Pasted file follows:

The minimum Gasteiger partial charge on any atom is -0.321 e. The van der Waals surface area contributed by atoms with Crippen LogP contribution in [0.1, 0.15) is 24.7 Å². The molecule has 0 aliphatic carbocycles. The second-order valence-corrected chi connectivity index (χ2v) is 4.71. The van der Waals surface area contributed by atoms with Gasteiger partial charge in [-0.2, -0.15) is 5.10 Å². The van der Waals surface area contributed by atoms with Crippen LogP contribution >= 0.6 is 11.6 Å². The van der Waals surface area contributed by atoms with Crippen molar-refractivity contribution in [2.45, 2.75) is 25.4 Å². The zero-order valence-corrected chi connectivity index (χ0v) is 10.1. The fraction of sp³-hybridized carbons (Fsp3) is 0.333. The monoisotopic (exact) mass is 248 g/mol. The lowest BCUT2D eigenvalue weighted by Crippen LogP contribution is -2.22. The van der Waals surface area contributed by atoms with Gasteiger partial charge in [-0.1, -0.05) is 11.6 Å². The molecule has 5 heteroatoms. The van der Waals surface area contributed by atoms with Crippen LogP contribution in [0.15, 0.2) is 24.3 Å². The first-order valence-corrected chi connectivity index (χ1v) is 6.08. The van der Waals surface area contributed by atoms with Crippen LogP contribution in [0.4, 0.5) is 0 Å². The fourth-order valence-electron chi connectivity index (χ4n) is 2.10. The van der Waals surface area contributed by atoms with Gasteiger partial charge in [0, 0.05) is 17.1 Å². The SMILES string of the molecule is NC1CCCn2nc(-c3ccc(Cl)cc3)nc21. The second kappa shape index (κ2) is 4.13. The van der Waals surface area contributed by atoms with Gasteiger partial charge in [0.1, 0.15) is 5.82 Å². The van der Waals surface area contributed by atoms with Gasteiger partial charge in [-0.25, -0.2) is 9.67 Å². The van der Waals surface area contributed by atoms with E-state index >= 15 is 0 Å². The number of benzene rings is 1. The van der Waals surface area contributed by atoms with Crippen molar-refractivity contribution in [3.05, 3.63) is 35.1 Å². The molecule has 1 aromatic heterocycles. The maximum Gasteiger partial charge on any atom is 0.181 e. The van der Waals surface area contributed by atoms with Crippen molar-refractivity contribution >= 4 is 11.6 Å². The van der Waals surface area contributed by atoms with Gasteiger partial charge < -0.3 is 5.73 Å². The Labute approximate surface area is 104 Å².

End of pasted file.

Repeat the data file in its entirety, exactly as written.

The minimum Gasteiger partial charge on any atom is -0.321 e. The van der Waals surface area contributed by atoms with Crippen LogP contribution in [0.1, 0.15) is 24.7 Å². The molecule has 0 aliphatic carbocycles. The second-order valence-corrected chi connectivity index (χ2v) is 4.71. The van der Waals surface area contributed by atoms with Gasteiger partial charge in [-0.2, -0.15) is 5.10 Å². The van der Waals surface area contributed by atoms with Crippen LogP contribution >= 0.6 is 11.6 Å². The van der Waals surface area contributed by atoms with Crippen molar-refractivity contribution in [2.45, 2.75) is 25.4 Å². The zero-order valence-corrected chi connectivity index (χ0v) is 10.1. The fraction of sp³-hybridized carbons (Fsp3) is 0.333. The monoisotopic (exact) mass is 248 g/mol. The lowest BCUT2D eigenvalue weighted by Crippen LogP contribution is -2.22. The van der Waals surface area contributed by atoms with Gasteiger partial charge in [-0.1, -0.05) is 11.6 Å². The molecule has 5 heteroatoms. The van der Waals surface area contributed by atoms with Crippen LogP contribution in [0.15, 0.2) is 24.3 Å². The first-order valence-corrected chi connectivity index (χ1v) is 6.08. The van der Waals surface area contributed by atoms with Crippen LogP contribution in [0.4, 0.5) is 0 Å². The fourth-order valence-electron chi connectivity index (χ4n) is 2.10. The van der Waals surface area contributed by atoms with Gasteiger partial charge in [0, 0.05) is 17.1 Å². The SMILES string of the molecule is NC1CCCn2nc(-c3ccc(Cl)cc3)nc21. The second kappa shape index (κ2) is 4.13. The van der Waals surface area contributed by atoms with Gasteiger partial charge in [0.1, 0.15) is 5.82 Å². The van der Waals surface area contributed by atoms with Gasteiger partial charge in [-0.25, -0.2) is 9.67 Å². The van der Waals surface area contributed by atoms with E-state index >= 15 is 0 Å². The number of benzene rings is 1. The van der Waals surface area contributed by atoms with Crippen molar-refractivity contribution in [3.05, 3.63) is 35.1 Å². The molecule has 1 aromatic heterocycles. The maximum Gasteiger partial charge on any atom is 0.181 e. The van der Waals surface area contributed by atoms with Crippen molar-refractivity contribution >= 4 is 11.6 Å². The van der Waals surface area contributed by atoms with Gasteiger partial charge < -0.3 is 5.73 Å². The Labute approximate surface area is 104 Å².